The 2020 NBA Draft is officially in the books. The Kings went into the night with four picks, and came out with three players, as well as an extra second-rounder in 2022. Those three players are Tyrese Haliburton out of Iowa State, Robert Woodard II out of Mississippi State, and Jahmi’us Ramsey from Texas Tech.
Together, these three players give us the first indication of what Monte McNair and the rest of the front office are looking for in building this Sacramento roster, so it only makes sense for our staff to give this draft a collective grade.
Sabreena Merchant: It didn’t really matter what the Kings did with their second-round picks once they got Haliburton in the first round. Drafting Haliburton at no. 12 is an unqualified success, one of the two best picks the Kings have made over the last ten years along with drafting De’Aaron Fox in 2017. Haliburton was habitually mocked in the top six or seven of this draft; most people didn’t even entertain the possibility that he would fall to Sacramento at no. 12. He has killer passing vision and is a wonderful shooter, even if he isn’t a high-level scorer, but that allows to facilitate for others while still keeping the offense humming. That’s a great trait to have on a team that has scorers in Fox, Buddy Hield, Harrison Barnes, and potentially still Bogdan Bogdanovic, but not a lot of players with the ability to create.
Haliburton also brings some pop defensively — few college stats are more important than steal rate in terms of predicting NBA success, and Haliburton was an absolute thief who also sprinkled in some chase-down blocks. One thing that stood out from his opening press conference was his desire to play fast; doing that with Fox would make this Kings team so fun to watch, provided Luke Walton relents and allows the team to push the pace. Haliburton is going to be great, and it’s so exciting to have him in Sacramento.
The other two Kings are a little less certain, which is to be expected for second-rounders. Woodard’s position on the Big Board ranged from 20 to 47 depending on the outlet; he has the motor and raw tools to be a 3-and-D player, but the shot is more theoretical right now. and he needs to improve his athleticism to guard smaller players. Ramsey was consistently mocked in the high 30s, so he’s good value at no. 43. He scores well for himself, but it’s unclear right now what else he’s going to provide. I like the Woodard pick more than Ramsey, especially because more proven players like Isaiah Joe, Grant Riller, and Paul Reed were available, but reaching in the 40s is a perfectly acceptable outcome. Grade: A-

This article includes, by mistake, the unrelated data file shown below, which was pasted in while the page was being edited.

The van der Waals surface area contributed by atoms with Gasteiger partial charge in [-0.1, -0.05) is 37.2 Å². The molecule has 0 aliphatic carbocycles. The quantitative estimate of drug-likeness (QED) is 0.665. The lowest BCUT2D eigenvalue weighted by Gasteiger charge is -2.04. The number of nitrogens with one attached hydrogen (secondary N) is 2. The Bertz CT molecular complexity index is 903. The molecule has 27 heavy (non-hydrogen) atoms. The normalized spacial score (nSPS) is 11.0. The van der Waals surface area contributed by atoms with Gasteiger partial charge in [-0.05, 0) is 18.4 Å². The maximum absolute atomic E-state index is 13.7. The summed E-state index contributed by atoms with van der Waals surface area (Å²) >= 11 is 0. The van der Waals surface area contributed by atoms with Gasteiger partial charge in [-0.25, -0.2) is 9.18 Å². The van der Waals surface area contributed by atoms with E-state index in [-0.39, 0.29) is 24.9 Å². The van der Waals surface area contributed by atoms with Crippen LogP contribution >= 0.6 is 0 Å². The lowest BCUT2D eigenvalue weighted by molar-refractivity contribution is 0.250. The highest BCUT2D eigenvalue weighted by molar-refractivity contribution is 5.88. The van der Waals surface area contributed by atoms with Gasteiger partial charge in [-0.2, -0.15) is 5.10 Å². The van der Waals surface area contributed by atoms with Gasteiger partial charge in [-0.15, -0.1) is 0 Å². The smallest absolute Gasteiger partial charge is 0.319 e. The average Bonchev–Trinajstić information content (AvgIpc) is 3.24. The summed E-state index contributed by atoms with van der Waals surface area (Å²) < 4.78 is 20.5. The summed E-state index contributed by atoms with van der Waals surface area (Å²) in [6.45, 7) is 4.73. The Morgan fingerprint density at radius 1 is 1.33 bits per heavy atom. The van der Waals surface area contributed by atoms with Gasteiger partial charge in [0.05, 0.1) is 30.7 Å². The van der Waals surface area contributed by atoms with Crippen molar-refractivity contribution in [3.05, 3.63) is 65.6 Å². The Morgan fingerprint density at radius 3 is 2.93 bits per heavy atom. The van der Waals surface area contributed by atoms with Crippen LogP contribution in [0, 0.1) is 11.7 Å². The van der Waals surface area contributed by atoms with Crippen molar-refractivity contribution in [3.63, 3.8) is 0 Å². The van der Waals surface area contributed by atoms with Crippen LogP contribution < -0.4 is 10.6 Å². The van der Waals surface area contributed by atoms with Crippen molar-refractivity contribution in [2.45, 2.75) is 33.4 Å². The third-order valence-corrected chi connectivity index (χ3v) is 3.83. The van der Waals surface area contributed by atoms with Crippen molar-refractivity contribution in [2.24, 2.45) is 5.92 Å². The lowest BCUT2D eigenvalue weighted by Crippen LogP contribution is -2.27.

Jas Kang: Haliburton brings exactly what the Kings need. Landing a talent like him late in the lottery is an absolute success for McNair. Haliburton will fit in seamlessly next to Fox as Sacramento ushers in a new era. The Iowa State product checks all of the boxes for the Kings. Haliburton is a very good 3-point shooter, connecting on 41.9 percent of his attempts last season and is a versatile defender who will be able to hold his own in the league from day one. After years of terrible lottery luck, Sacramento finally had something go its way.
Although the 2020 NBA Draft wasn’t loaded with top-end talent, it is a deep class, so the franchise is hoping Woodard or Ramsey can develop into at least rotational players. Woodard seems to have the higher upside of the two and if he can develop into being more a shooting threat, he has the potential to carve out a career as a 3-and-D player.
Overall, McNair has to be thrilled with landing Haliburton at No. 12. The Kings were able to fill a major need with a player who seems to be motivated by the fact 11 teams passed up on him. Grade: A